Choosing a QiGong practitioner or teacher.

    Qigong is a lot more than a breathing exercise: "Qigong is the coordinated use of breathing methods, breath control, stances and movements (forms), acupressure, self-massage, visualizations and guided meditations to achieve specific goals: increasing the quantity and quality of Qi in one’s body, facilitating the easy flow of Qi in one’s body, for the purpose of increasing health, strength, longevity, boosting one’s immune system and making oneself a better person."

    Based on the above, a qualified Qigong teacher should be knowledgeable in all the components of QiGong; and depending on where you live, be licensed to be able to touch, massage or perform energy work. In my home state of Florida, you need to be licensed to provide massage and teach it. This license can be that of a massage therapist, an Acupuncture Physician, a DC, a DO or MD. To do energy work, such as Reiki (for money), you must be a massage therapist or ordained minister.

    Since QiGong is a part of Traditional Chinese Medicine (TCM), the teacher or practitioner should be highly familiar with the Five Element Theory, Yin Yang Theory, Meridians and Points and other components of TCM. In China, before the government got involved in defining TCM, three groups: monks or other religious groups, traditional healers and martial artists mostly were responsible for the transmission of QiGong knowledge. In many cases the lineage contained more than one group. Many martial systems had a healing component, and many monks had a martial tradition too.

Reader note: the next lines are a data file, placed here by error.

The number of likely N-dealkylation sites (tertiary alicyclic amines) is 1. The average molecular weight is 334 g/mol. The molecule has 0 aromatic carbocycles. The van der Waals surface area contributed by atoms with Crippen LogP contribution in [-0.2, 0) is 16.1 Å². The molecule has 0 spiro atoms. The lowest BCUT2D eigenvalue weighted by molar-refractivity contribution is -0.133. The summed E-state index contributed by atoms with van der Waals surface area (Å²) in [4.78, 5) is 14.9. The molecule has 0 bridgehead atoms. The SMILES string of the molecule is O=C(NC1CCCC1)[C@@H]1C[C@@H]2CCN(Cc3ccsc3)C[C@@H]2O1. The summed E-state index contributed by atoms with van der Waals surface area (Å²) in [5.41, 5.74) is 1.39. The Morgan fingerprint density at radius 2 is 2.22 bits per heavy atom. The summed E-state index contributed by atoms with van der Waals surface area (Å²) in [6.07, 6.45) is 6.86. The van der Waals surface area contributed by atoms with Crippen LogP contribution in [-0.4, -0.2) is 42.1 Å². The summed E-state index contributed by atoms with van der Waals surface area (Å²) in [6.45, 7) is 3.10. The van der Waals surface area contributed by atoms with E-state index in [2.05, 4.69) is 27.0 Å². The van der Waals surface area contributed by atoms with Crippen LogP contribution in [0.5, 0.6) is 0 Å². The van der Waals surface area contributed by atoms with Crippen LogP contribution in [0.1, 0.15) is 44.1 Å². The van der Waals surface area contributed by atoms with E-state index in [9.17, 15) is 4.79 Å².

You should ask if the Qigong practitioner is a martial artist, most QiGong teachers have at least a passing skill in an art, and many are students of one or more of the internal arts: Taijiquan, Bagua Zhang, Xingyiquan, Yiquan, Baiji, Liuhebafa and a few others.

    If one is proficient in QiGong, one should be able to demonstrate some of the abilities that long term QiGong gives to oneself. The Qigong practitioner could appear much younger than his/her actual age. The practitioner should be able to demonstrate the extraordinary strength that good Qi flow imparts. One core skill of QiGong and the internal arts is "Peng Jin". This should be able to be defined and demonstrated. Chan Si Jing and Chan Si Gong (Silk reeling energy and silk reeling exercise) may also be demonstrated and explained. Some arts call this skill "silk winding".

    It takes most people at least five years of serious training and practice to become proficient enough at Qigong to become a teacher or healer. Ask to see verification of training. Ask who are the primary teachers or masters with whom the practitioner trained.